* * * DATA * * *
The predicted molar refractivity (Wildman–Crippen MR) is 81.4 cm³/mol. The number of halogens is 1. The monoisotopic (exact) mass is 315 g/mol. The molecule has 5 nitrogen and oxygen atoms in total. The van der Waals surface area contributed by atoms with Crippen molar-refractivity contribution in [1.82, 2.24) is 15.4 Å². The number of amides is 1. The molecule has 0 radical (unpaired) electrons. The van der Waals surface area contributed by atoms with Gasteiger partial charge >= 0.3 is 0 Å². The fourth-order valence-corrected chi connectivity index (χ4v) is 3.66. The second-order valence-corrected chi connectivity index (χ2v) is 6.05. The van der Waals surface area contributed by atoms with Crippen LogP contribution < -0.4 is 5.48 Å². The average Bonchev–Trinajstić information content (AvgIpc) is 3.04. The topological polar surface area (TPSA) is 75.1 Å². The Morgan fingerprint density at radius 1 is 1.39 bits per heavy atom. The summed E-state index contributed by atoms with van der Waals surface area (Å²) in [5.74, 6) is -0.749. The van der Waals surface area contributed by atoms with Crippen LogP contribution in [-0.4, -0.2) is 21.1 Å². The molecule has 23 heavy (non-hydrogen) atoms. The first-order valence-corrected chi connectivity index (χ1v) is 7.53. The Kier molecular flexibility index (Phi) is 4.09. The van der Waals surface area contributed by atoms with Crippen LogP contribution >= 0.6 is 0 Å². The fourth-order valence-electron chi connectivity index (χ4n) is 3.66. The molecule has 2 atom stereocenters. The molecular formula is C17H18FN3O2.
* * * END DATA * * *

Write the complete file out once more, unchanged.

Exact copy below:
The predicted molar refractivity (Wildman–Crippen MR) is 81.4 cm³/mol. The number of halogens is 1. The monoisotopic (exact) mass is 315 g/mol. The molecule has 5 nitrogen and oxygen atoms in total. The van der Waals surface area contributed by atoms with Crippen molar-refractivity contribution in [1.82, 2.24) is 15.4 Å². The number of amides is 1. The molecule has 0 radical (unpaired) electrons. The van der Waals surface area contributed by atoms with Gasteiger partial charge >= 0.3 is 0 Å². The fourth-order valence-corrected chi connectivity index (χ4v) is 3.66. The second-order valence-corrected chi connectivity index (χ2v) is 6.05. The van der Waals surface area contributed by atoms with Crippen LogP contribution < -0.4 is 5.48 Å². The average Bonchev–Trinajstić information content (AvgIpc) is 3.04. The topological polar surface area (TPSA) is 75.1 Å². The Morgan fingerprint density at radius 1 is 1.39 bits per heavy atom. The summed E-state index contributed by atoms with van der Waals surface area (Å²) in [5.74, 6) is -0.749. The van der Waals surface area contributed by atoms with Crippen LogP contribution in [-0.4, -0.2) is 21.1 Å². The molecule has 23 heavy (non-hydrogen) atoms. The first-order valence-corrected chi connectivity index (χ1v) is 7.53. The Kier molecular flexibility index (Phi) is 4.09. The van der Waals surface area contributed by atoms with Crippen LogP contribution >= 0.6 is 0 Å². The fourth-order valence-electron chi connectivity index (χ4n) is 3.66. The molecule has 2 atom stereocenters. The molecular formula is C17H18FN3O2.